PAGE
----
“A lot of change has been compressed into an extraordinary amount of time – a lot of change, from a behaviour point of view, which has been influenced of course by COVID-19 and the fact that people have been locked down in their homes, remote working, having to pick up on digital technologies, forced to change,” he explained.
Bird defined the changes to retail in three categories – ‘hands’, ‘head’, and ‘heart’: “The hands point of view is how physical retail will be different, particularly around touch; from a heads perspective, how the digital ‘smarts’ around retail are rapidly changing; and from a hearts perspective, how the emotions around consumption and shopping are shifting.”
Over the course of the lockdown period, these changes have not been ignored by retailers; rather, many business owners have been forced to re-evaluate their approach and make efforts to adapt to a new reality, shaped by forces beyond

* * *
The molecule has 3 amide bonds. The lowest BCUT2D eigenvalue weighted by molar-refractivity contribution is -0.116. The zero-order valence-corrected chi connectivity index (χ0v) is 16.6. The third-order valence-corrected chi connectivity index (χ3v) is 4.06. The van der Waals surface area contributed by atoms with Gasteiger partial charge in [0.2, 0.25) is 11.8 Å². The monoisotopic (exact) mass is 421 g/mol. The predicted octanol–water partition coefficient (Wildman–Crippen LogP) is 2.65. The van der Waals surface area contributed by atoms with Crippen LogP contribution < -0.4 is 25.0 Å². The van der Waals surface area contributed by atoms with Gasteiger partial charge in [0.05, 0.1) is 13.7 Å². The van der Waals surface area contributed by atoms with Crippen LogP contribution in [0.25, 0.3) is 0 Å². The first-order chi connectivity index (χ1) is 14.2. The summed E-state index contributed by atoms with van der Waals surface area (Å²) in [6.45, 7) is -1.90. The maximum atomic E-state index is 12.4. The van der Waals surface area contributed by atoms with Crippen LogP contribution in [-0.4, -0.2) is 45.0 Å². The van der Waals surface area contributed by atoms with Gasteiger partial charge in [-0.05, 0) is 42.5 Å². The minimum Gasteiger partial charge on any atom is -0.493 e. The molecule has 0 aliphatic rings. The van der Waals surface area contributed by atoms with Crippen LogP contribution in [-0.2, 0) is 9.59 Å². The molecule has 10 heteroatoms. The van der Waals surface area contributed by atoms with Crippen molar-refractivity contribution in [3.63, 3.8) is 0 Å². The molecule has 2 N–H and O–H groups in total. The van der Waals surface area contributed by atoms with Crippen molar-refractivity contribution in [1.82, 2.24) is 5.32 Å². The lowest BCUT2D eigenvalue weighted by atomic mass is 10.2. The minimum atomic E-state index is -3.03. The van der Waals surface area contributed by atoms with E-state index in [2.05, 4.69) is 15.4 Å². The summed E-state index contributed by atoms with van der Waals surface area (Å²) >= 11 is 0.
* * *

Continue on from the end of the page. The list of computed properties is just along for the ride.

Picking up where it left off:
According to the Australian Bureau of Statistics (ABS), retail turnover figures saw their largest fall on record in April 2020. However, preliminary figures for May surged 16.3 per cent, the largest rise in the 38 years of the survey.
Yet Andrew Hanlan, senior economist Westpac, noted that the “wild ride” still resulted in retail sales 0.4 per cent below their pre-COVID level, adding that “weak income growth and fragile [consumer] confidence” would continue to weigh down retail in the coming months.
Indeed, all Australian states and territories recorded rising unemployment in May 2020, with the largest losses recorded in Victoria, New South Wales, and Western Australia; the national unemployment rate stood at 7.1 per cent, an increase of 2 per cent from February 2020.